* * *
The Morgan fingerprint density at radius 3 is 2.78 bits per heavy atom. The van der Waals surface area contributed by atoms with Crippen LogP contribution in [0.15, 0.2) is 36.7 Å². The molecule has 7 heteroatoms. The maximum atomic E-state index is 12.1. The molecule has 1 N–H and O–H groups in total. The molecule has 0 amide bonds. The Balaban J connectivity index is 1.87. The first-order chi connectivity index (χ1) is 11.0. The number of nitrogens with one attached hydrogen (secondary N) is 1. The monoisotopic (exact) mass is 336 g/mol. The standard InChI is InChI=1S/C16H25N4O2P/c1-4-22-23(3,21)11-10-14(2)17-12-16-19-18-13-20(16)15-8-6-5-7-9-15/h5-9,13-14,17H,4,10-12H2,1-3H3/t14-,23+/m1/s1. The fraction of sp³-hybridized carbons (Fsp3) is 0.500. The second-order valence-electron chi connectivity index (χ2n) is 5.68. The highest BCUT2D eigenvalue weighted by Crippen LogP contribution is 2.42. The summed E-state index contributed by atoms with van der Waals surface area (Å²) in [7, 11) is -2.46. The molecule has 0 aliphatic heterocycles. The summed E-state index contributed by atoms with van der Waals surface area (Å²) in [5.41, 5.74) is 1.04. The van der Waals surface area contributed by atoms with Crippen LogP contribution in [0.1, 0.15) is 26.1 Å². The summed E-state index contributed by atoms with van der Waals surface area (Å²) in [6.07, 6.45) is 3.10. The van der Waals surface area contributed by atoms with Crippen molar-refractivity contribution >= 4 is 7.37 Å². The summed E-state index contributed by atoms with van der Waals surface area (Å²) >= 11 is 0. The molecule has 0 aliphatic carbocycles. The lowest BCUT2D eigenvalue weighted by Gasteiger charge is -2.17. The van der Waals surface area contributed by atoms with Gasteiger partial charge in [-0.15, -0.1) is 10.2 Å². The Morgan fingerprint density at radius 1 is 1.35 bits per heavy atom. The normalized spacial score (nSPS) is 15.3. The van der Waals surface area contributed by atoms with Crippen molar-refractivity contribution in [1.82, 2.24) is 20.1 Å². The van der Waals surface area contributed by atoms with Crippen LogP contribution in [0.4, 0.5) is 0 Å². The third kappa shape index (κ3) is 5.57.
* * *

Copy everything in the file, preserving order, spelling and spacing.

The Morgan fingerprint density at radius 3 is 2.78 bits per heavy atom. The van der Waals surface area contributed by atoms with Crippen LogP contribution in [0.15, 0.2) is 36.7 Å². The molecule has 7 heteroatoms. The maximum atomic E-state index is 12.1. The molecule has 1 N–H and O–H groups in total. The molecule has 0 amide bonds. The Balaban J connectivity index is 1.87. The first-order chi connectivity index (χ1) is 11.0. The number of nitrogens with one attached hydrogen (secondary N) is 1. The monoisotopic (exact) mass is 336 g/mol. The standard InChI is InChI=1S/C16H25N4O2P/c1-4-22-23(3,21)11-10-14(2)17-12-16-19-18-13-20(16)15-8-6-5-7-9-15/h5-9,13-14,17H,4,10-12H2,1-3H3/t14-,23+/m1/s1. The fraction of sp³-hybridized carbons (Fsp3) is 0.500. The second-order valence-electron chi connectivity index (χ2n) is 5.68. The highest BCUT2D eigenvalue weighted by Crippen LogP contribution is 2.42. The summed E-state index contributed by atoms with van der Waals surface area (Å²) in [7, 11) is -2.46. The molecule has 0 aliphatic heterocycles. The summed E-state index contributed by atoms with van der Waals surface area (Å²) in [5.41, 5.74) is 1.04. The van der Waals surface area contributed by atoms with Crippen LogP contribution in [0.1, 0.15) is 26.1 Å². The summed E-state index contributed by atoms with van der Waals surface area (Å²) in [6.07, 6.45) is 3.10. The van der Waals surface area contributed by atoms with Crippen molar-refractivity contribution >= 4 is 7.37 Å². The summed E-state index contributed by atoms with van der Waals surface area (Å²) >= 11 is 0. The molecule has 0 aliphatic carbocycles. The lowest BCUT2D eigenvalue weighted by Gasteiger charge is -2.17. The van der Waals surface area contributed by atoms with Gasteiger partial charge in [-0.15, -0.1) is 10.2 Å². The Morgan fingerprint density at radius 1 is 1.35 bits per heavy atom. The normalized spacial score (nSPS) is 15.3. The van der Waals surface area contributed by atoms with Crippen molar-refractivity contribution in [1.82, 2.24) is 20.1 Å². The van der Waals surface area contributed by atoms with Crippen LogP contribution in [0.4, 0.5) is 0 Å². The third kappa shape index (κ3) is 5.57.